Interview by Sofia Bergmann, Photos by Tony Luong

For our sixth tIR Spotlight article, we spoke to the Boston-based freelance photographer Tony Luong about his work and navigating the industry while harnessing one’s own creative footprint. 

It often starts with: “Hey, how’s your week going?” before the camera even clicks. Tony Luong has photographed in just about every situation, always striving to find a common ground with even his most difficult subjects. His photos lend a glimpse into his pursuit in capturing the human experience. “Whether commercial, reportage or portraiture and what not, a lot of it is rooted in my interest in the human condition and how that is portrayed. That can be kind of applied to any job, it’s more about my interest in how we navigate interacting with others,” he said. He has worked as a freelancer since 2015 and has cultivated an aesthetic that is somehow both foreign and familiar, making sure it always shines through in his work no matter who the client is. 

His journey started in 2010 when he opened up a tumblr page. “To be frank I didn’t think it would work,” he said, “I knew I had an interest in photography, I also kind of took things in stride and I understood that everything small or big, is some kind of step forward to having some sort of career.” After graduating from Massachusetts College of Art in 2009 with a Masters in Fine Arts, it was thanks to tumblr, following newsstands, and growing a community that he first got his foot in the door. He has since been commissioned by some of the magazine-greats: National Geographic, Rolling Stone, Die Zeit, The New York Times, Wall Street Journal Magazine, The Atlantic, TIME, The Guardian Saturday Magazine, among others.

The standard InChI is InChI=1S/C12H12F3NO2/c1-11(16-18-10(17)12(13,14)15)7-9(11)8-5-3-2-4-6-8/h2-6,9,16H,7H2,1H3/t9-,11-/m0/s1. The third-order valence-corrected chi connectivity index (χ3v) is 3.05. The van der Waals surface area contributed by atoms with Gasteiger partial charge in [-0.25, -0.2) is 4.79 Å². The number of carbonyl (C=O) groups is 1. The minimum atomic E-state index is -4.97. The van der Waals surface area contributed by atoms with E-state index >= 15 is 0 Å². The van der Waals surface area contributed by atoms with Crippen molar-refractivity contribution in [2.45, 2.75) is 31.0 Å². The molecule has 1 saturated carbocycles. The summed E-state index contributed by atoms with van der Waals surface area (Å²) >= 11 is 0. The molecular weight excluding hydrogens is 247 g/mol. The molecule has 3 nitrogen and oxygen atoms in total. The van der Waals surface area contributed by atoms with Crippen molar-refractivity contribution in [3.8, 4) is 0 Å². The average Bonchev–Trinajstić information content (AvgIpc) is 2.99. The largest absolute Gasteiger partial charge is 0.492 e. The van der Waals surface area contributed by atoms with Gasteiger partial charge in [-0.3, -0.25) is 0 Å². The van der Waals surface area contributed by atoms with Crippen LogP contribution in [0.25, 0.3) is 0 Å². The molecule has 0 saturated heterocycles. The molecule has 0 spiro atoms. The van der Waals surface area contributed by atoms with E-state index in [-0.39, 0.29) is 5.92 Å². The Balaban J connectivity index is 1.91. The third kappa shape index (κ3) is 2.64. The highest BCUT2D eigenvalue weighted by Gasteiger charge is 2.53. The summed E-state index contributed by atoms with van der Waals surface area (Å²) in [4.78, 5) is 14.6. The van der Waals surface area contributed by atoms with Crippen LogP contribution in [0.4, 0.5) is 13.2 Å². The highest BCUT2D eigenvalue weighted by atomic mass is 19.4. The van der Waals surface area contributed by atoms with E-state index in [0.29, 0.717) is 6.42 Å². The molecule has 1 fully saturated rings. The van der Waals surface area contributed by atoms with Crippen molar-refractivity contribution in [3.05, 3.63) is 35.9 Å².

His commission for TIME covering the Democratic Primary elections in New England was one his most exciting recent projects. “That was a very reaffirming assignment because it granted me so much freedom to fulfill. It gave me the permission to do what I really like to do,” he said. He also photographed the artist Jenny Holzer this year, first for a commission with The Guardian and a second time as per her own request – a testament to his ability to put people at ease in front of the camera. 

Gaining people’s trust is perhaps a prerequisite for a portrait-photographer: “Nobody really likes being photographed. I wouldn’t like it and I know the person that I’m typically photographing won’t like it either. It’s always been in my best interest to be as present and be as much of a regular human as possible. At the end of the day, people just want to feel like they have a good foundation of trust.”

Regardless of the job at hand, Luong likes his photos to be intriguing, maybe even confusing. “I’m always trying to think about how to make you exist within a gray area when you’re looking at a photo…I don’t want you to have full answers.”